In particular, New Horizons focused on a bright region positioned towards the centre of the of Pluto’s sunlit side and initially dubbed “Pluto’s Heart” due to its shape (seen  most clearly in the image above left). Now informally christened “Tombaugh Regio”, after Pluto’s discoverer, Clyde Tombaugh,  the region has been of interest to the science team due to its apparent “youthful” appearance: it is relatively crater-free, suggesting the surface has undergone significant re-working compared to the surface features around it, which are far more heavily cratered.

The mountains of “Pluto’s Heart” are in the south-west of the “Tombaugh Regio” and were imaged on July 14th, 2015, when New Horizons was 77,000 km (48,700 miles) from Pluto, and 90 minutes from its point of closest approach at just 12,800 km (8,000 miles).

The region is home to a series of intriguing features, including the “Norgay Montes”, named after Tenzing Norgay, Edmund Hillary’s companion on the 1953 ascent of Mount Everest. This is a range of mountains rising some 3,300 metres (10,000 feet) above the surrounding plains, and which are estimated to be around 100 million years old, making them one of the youngest surface features seen in the solar system (younger than the Appalachian Mountains in North America, for example). There are believed to be a exposed region of Pluto’s bedrock, itself likely to be heavily comprised of water ice.

Continue reading “Space Sunday: perfectly Pluto”

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Art is Protest

Art is Protest: Staten Island, July 17th 2014, Nino Vichan
Art is Protest: Staten Island, July 17th 2014, Nino Vichan

In Art is Protest, open now at Rubin Mayo’s Trésor de l’Art, we are invited to view exhibits by SL artist Nino Vichan and RL artist Basu Kshitiz.

Nino’s installation, reached via a large entryway to one side of the landing area, entitled Staten Island, July 17th 2014, is an examination of the events of July 17th, 2014, in which African American Eric Garner met his death at the hands of officers from the New York City Police Department, and the events which followed in the wake of his death.

Art is Protest: Staten Island, July 17th 2014, Nino Vichan
Art is Protest: Staten Island, July 17th 2014, Nino Vichan

The installation is presented in a 3-part narrative. I Can’t Breathe (a reference to a phrase repeatedly uttered by Eric Garner), presents  the events of July 17th, 2014, and the death of Mr. Garner. Black Lives Matter recalls the widespread civil unrest which occurred across the United States in late 2014 after a grand jury decided not to indict Daniel Pantaleo, the officer perhaps most directly involved in Mr. Garner’s death. Finally, Violence Begets Violence causes us to reflect upon the events of December 20th, 2014,  when Ismaaiyl Abdullah Brinsley shot and killed Brooklyn police officers Rafael Ramos and Wenjian Lui as a direct response to Mr, Garner’s death and the Ferguson, Missouri, police shooting of Michael Brown on August 9th, 2014. Brinsley himself then committed suicide.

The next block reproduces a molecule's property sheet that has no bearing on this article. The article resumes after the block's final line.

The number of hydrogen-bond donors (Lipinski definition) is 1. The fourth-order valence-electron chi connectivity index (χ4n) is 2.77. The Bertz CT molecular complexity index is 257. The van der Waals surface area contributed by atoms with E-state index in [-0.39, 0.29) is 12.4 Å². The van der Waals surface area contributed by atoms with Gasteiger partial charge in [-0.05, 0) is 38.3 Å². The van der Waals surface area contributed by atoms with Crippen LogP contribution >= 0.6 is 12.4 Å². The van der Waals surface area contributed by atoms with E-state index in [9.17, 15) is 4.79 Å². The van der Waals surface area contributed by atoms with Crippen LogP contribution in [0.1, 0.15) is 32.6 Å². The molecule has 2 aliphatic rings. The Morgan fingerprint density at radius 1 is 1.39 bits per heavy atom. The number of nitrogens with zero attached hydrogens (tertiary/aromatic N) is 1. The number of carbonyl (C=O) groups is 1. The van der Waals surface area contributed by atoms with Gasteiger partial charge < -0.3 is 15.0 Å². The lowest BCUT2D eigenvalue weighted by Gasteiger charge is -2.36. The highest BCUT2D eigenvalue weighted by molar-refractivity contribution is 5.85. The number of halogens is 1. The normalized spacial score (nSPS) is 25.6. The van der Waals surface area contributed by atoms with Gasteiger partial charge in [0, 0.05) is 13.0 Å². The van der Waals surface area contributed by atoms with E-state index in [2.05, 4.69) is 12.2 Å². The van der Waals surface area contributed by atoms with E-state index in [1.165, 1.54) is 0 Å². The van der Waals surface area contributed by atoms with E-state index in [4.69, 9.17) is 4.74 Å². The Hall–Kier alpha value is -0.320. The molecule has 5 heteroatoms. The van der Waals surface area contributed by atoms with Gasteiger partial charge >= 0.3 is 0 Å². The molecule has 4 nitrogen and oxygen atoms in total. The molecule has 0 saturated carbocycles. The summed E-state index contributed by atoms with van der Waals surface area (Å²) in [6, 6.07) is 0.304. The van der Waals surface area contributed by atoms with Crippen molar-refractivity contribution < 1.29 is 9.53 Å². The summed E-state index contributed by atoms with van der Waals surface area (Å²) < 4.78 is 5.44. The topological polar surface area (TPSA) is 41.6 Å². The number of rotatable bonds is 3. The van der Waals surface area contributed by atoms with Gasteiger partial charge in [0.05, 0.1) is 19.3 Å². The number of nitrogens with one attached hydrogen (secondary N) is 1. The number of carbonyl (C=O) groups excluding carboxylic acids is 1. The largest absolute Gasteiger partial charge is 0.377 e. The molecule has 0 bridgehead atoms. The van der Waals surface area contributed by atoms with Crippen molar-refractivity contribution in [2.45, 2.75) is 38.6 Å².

This is perhaps not the most comfortable of installations to visit – but that’s precisely the point; in marking the anniversary of an event which still has repercussions today, Nino is challenging us not only to revisit and consider the matters of Mr. Garner’s death and the events which then followed, but also to question the issue of violence as a whole.

Art is Protest:  Basu Kshitiz
Art is Protest: Basu Kshitiz

The route through the three scenes of Staten Island, July 17th 2014 will return you to the landing area, which features a display of work by artist and political commentator Basu Kshitiz.

Nepal is a country riven not only by earthquakes, as we so recently witnessed, but also by extreme poverty (it is 145th of 187 countries on the Human Development Index) and much more besides. Since the end of the decade-long civil war in 2008, the country has also been in a state of political turmoil, with rampant corruption in both government and business.